Wal-Mart has also agreed to maintain electronic systems, surveys and notices to stay compliant with wage and hour policies and Minnesota laws.
In July, a Dakota County judge ruled against Wal-Mart in the lawsuit, saying the Bentonville, Ark.-based retailer violated state labor laws 2 million times by cutting worker break time and "willfully" not stopping managers from having employees work off the clock. Court proceedings had been scheduled for next month to determine punitive damages, and Wal-Mart could have faced more than $2 billion in damages. Instead, the settlement announced Tuesday will have a preliminary hearing for approval on Jan. 14.
Justin Perl, a lead attorney for the plaintifffs, said he was "gratified that these hourly workers will now be paid after seven years of litigation."
Wal-Mart spokesman David Tovar said the company is committed to paying its workers for all time worked and to make sure they get rest and meal breaks. Managers who violate its policies are subject to punishment including firing, he said.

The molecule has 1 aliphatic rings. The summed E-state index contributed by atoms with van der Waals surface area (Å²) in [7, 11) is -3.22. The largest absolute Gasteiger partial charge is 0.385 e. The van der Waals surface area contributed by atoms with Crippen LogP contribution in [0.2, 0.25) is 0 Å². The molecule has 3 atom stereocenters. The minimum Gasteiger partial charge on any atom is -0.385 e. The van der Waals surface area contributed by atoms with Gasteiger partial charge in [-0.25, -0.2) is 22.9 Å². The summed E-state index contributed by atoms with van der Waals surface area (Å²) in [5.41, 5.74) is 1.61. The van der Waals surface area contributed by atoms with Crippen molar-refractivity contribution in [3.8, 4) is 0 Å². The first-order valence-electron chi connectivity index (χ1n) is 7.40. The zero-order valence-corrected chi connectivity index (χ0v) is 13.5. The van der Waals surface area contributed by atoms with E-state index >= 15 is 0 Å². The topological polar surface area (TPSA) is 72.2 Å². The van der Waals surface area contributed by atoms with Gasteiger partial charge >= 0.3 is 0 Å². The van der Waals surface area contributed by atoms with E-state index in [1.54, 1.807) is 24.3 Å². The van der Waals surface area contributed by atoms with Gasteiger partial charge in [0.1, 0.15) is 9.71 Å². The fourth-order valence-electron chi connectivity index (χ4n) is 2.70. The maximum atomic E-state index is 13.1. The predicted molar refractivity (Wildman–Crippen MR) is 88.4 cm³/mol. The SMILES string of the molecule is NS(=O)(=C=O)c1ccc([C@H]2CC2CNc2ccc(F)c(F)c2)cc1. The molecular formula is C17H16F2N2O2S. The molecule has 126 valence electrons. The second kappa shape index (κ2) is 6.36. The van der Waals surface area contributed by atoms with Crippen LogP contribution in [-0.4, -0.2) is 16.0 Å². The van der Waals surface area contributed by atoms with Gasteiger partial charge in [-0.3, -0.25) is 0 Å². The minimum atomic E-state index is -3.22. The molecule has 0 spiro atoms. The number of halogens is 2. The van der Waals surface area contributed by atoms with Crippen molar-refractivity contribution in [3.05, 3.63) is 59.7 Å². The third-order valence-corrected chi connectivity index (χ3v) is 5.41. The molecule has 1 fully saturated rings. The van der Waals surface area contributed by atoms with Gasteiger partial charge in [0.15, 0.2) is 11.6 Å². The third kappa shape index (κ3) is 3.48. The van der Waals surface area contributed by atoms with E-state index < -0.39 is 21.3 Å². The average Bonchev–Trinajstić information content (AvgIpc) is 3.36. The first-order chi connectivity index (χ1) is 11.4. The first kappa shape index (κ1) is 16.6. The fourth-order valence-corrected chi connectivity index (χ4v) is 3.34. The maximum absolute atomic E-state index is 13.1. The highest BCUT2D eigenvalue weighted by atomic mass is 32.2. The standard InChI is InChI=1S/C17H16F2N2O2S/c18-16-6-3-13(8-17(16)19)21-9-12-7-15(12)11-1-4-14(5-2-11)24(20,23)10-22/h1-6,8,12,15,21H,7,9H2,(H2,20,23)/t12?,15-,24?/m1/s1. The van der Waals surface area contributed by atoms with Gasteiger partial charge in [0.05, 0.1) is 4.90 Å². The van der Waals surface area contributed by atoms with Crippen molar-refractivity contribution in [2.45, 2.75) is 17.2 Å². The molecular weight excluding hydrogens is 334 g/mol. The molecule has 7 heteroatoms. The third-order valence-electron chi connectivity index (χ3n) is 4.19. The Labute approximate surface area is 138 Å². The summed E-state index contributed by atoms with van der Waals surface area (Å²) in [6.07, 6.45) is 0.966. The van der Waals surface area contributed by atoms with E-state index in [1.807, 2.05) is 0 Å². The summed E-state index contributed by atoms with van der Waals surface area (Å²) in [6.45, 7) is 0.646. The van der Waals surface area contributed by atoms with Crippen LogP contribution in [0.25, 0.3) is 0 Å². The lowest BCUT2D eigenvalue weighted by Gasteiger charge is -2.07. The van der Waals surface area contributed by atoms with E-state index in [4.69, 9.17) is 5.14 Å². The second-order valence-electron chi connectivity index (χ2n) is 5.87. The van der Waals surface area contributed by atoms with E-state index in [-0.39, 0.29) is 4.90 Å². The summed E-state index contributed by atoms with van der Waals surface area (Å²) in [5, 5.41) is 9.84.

An undisclosed part of the settlement will go to the state of Minnesota.
Wal-Mart faced 76 similar class action lawsuits in courts across the country as of March 31, the company said in its most recent 10-K filing with the Securities and Exchange Commission.
In Pennsylvania, workers won a $78.5 million judgment in 2006 for working off the clock and through rest breaks, and the company was hit with a $172 million verdict in California in 2005 for illegally denying lunch breaks. Wal-Mart has filed appeals in both those cases.
In afternoon trading, Wal-Mart shares fell 92 cents to $56.64.
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